A Boost for Sustainable & Green Jobs in Singapore & Australia
As Singapore actively positions itself as a
key Asian centre for clean technologies, clean energy, energy efficiency,
environmental management, green buildings, sustainability reporting, as well as
water and waste management, it will see significant growth in jobs in what is fast
becoming known as the sustainability sector.
This is the view Amida, a global recruitment business, which has set up
in Singapore. And in Australia, the government should drive job creation in the
clean energy sector with a new body to help co-ordinate skills, education,
industry and immigration policy, according to GE Energy’s Tim Rourke, who
proposes setting up a Clean Energy Jobs and Innovation Council.
Singapore Location for Specialist Recruitment
Firm to Manage Asian Growth in Green Jobs
As Singapore actively positions itself as a
key Asian centre for research and development in clean technologies, clean
energy, energy efficiency, environmental management, green buildings,
sustainability reporting, as well as water and waste management, it will see
significant growth in jobs in what is fast becoming known as the sustainability
This is the view of Andy Clapham, Regional
Director Asia for Amida, a London headquartered global recruitment business
dedicated to sustainable development, which has set up in Singapore to work
with governments, the private sector and non-governmental organisations (NGOs).
“Globally, there is significant growth in
green jobs and we are seeing this starting to happen in Asia, where Singapore is well positioned to not only
create new jobs but also be the centre for regional recruitment,” says Mr
Clapham, who has a track record of
building teams and developing new markets in Europe and Asia.
The Amida business will be officially
launched in Singapore next week (25 October) when three directors from London
will also be present. They are:
Aaron George, Managing Director and
co-founder, who has over 10 years’ experience in the recruitment industry,
specialising in town planning. In his early career he developed his expertise
in a management capacity running offices recruiting into the consulting
engineering, construction and property sectors. Aaron has worked on global
recruitment campaigns with a number of large multinational clients and leads
Amida’s business in the energy and engineering sectors.
Greg Brooks, founding director, has worked
exclusively with environmental, sustainable design and multi-disciplinary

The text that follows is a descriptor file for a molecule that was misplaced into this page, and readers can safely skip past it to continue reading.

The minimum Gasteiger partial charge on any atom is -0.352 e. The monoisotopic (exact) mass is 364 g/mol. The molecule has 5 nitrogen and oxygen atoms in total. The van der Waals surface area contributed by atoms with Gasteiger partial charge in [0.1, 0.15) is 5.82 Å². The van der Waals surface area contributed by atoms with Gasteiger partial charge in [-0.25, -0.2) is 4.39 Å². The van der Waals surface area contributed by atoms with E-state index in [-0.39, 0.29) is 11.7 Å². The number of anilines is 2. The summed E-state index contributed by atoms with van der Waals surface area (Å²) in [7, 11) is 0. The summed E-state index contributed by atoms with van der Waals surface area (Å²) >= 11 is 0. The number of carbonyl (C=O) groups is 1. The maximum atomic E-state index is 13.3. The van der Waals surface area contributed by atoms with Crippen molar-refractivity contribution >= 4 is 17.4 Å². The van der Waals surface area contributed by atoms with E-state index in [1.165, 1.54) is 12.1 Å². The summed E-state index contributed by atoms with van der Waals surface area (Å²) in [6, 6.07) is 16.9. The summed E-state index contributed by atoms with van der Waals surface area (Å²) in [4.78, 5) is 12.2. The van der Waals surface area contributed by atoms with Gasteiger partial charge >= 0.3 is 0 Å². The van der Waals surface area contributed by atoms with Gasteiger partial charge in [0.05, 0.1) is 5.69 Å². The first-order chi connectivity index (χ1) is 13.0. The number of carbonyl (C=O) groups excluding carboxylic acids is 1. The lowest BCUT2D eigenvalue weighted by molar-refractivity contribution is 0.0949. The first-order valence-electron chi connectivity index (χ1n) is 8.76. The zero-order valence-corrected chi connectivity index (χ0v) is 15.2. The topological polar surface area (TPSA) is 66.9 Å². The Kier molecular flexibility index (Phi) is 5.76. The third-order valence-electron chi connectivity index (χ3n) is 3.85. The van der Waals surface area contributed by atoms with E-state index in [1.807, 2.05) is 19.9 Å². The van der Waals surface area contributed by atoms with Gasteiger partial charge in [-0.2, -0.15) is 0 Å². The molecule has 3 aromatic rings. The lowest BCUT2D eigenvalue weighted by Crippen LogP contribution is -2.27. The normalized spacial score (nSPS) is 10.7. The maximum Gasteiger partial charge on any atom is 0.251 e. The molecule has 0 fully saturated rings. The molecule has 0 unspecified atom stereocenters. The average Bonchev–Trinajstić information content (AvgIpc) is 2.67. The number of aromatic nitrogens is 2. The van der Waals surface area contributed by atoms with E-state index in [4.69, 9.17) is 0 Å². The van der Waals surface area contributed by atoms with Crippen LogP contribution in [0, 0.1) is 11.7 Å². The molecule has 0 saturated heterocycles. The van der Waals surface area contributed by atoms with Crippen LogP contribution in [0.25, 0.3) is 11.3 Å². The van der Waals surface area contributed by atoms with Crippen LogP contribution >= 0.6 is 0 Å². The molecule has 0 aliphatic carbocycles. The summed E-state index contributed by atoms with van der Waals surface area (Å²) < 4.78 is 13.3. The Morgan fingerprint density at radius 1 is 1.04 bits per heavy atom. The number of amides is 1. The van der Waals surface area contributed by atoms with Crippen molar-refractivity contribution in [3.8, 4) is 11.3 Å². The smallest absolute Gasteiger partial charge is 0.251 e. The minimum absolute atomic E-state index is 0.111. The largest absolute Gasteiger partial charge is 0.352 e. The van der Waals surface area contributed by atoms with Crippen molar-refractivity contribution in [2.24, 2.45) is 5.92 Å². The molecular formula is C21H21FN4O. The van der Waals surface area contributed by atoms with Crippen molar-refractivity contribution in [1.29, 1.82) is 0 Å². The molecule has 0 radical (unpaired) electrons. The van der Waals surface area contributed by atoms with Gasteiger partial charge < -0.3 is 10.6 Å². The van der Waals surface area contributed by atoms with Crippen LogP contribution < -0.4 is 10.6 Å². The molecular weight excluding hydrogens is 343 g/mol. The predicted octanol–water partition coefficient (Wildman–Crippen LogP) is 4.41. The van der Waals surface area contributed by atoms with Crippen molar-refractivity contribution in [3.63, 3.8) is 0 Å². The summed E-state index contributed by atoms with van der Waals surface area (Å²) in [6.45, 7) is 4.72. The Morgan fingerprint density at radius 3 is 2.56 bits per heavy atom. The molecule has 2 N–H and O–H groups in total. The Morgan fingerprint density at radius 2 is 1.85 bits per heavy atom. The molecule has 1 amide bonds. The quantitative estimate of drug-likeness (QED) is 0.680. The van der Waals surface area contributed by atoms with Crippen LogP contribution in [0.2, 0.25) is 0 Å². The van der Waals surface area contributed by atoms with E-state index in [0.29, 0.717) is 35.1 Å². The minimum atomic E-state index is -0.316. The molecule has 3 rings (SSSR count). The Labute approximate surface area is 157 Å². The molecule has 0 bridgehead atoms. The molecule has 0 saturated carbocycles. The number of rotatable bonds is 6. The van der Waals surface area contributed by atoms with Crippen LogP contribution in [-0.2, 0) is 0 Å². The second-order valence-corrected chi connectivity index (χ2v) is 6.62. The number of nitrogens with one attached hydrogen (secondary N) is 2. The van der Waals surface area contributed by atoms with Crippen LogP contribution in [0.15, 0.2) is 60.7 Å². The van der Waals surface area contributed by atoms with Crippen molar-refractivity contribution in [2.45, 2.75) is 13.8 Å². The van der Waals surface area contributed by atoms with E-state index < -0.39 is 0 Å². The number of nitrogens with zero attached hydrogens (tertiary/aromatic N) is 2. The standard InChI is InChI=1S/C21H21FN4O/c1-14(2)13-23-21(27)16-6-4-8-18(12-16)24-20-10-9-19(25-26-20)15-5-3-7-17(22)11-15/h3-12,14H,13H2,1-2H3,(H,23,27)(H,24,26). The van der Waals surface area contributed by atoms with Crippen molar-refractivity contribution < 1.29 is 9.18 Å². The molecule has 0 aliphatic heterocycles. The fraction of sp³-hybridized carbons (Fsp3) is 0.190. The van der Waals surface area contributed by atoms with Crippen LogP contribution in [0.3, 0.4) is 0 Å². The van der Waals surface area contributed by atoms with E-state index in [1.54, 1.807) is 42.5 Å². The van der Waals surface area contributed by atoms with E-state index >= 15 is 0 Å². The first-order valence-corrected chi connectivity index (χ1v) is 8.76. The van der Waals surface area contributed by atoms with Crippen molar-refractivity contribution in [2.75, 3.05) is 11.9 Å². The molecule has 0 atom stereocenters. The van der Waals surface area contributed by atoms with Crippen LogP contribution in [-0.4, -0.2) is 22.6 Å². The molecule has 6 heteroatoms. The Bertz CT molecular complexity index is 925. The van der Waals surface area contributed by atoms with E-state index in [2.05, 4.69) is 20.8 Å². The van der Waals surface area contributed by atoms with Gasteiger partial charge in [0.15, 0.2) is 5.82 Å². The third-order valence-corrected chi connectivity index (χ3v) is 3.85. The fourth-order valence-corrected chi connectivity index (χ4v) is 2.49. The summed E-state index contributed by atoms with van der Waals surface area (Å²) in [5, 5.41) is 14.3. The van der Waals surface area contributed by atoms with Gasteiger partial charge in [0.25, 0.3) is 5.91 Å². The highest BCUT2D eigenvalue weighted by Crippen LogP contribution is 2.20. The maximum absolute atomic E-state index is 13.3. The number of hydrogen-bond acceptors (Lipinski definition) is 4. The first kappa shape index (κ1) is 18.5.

consultancies throughout his recruitment career. Greg leads Amida’s sustainable
design and energy efficiency business, and will be leading the development of a
new office in Australia later this year.
Martin Blake, Non-Executive Director, is a
sustainability expert and visionary leader, with over 25 years practical
experience, having recently deployed one of the most successful carbon
management programmes in the world. Widely travelled and in demand as a speaker
and advisor, will be spending most of his time in Asia Pacific.
Mr Clapham started setting up the Singapore
office in June this year and already has six locally employed consultants. The
key areas of specialisation in the region include recruitment for Architecture
& Design, Construction, Property Management, Sustainability and Renewable
Though perhaps unusual for a recruitment company,
Amida has a sustainability policy of its own and says it is focused on creating
a better world by facilitating talent into organisations who will create a more
sustainable future for us all.
Its client base, up to now served by its
European and South African offices, includes a wide array of firms and public
authorities, ranging from architects, environmental consultancies, engineering
firms, construction companies, large global corporations to SME’s.
Paul Osborne, AAP Senior Political Writer
October 6, 2011 – 4:14PM
The federal government should drive job
creation in the clean energy sector with a new body to help co-ordinate skills,
education, industry and immigration policy, the jobs forum has been told.
In a closed session at the forum in Canberra,
GE Energy’s Tim Rourke proposed setting up a Clean Energy Jobs and Innovation
Council to advise the government.
In his presentation, obtained by AAP, Mr
Rourke said the council could help bring the government’s clean energy future
agenda “into the mainstream”.
He said it could put business chiefs together
with representatives from fields of research, education and training, finance
and investment, generation operators and developers, as well as the states and
“The challenge to transform and innovate
for a clean energy future will require the best of our resources – human,
financial and, of course, energy – to make it happen,” Mr Rourke told the
Mr Rourke said the passing of the
government’s carbon pricing legislation alone would not secure a clean energy
“Nor will it be achieved with the
commencement of a carbon price from July next year or the initiation of an ETS
(emissions trading scheme) in 2015 – even though these things must be
done,” he said.
“It will only be secured with the
ongoing engagement of businesses and stakeholders from across the economy and
across the community with governments to pull all the policy levers to make it
“A price on carbon is critical. The
Renewable Energy Target is critical … but the government has more policy
levers such as skills and training, education, trade, infrastructure and tax
Mr Rourke said immigration policy was also
important, especially in terms of bringing in trainers from overseas to teach
Australians high-skill tasks.
He told AAP he sensed from the session -
which Prime Minister Julia Gillard attended – that there was goodwill within
the government for such a body.
The forum closes at 4.30pm (AEDT) with
speeches by Ms Gillard and Treasurer Wayne Swan.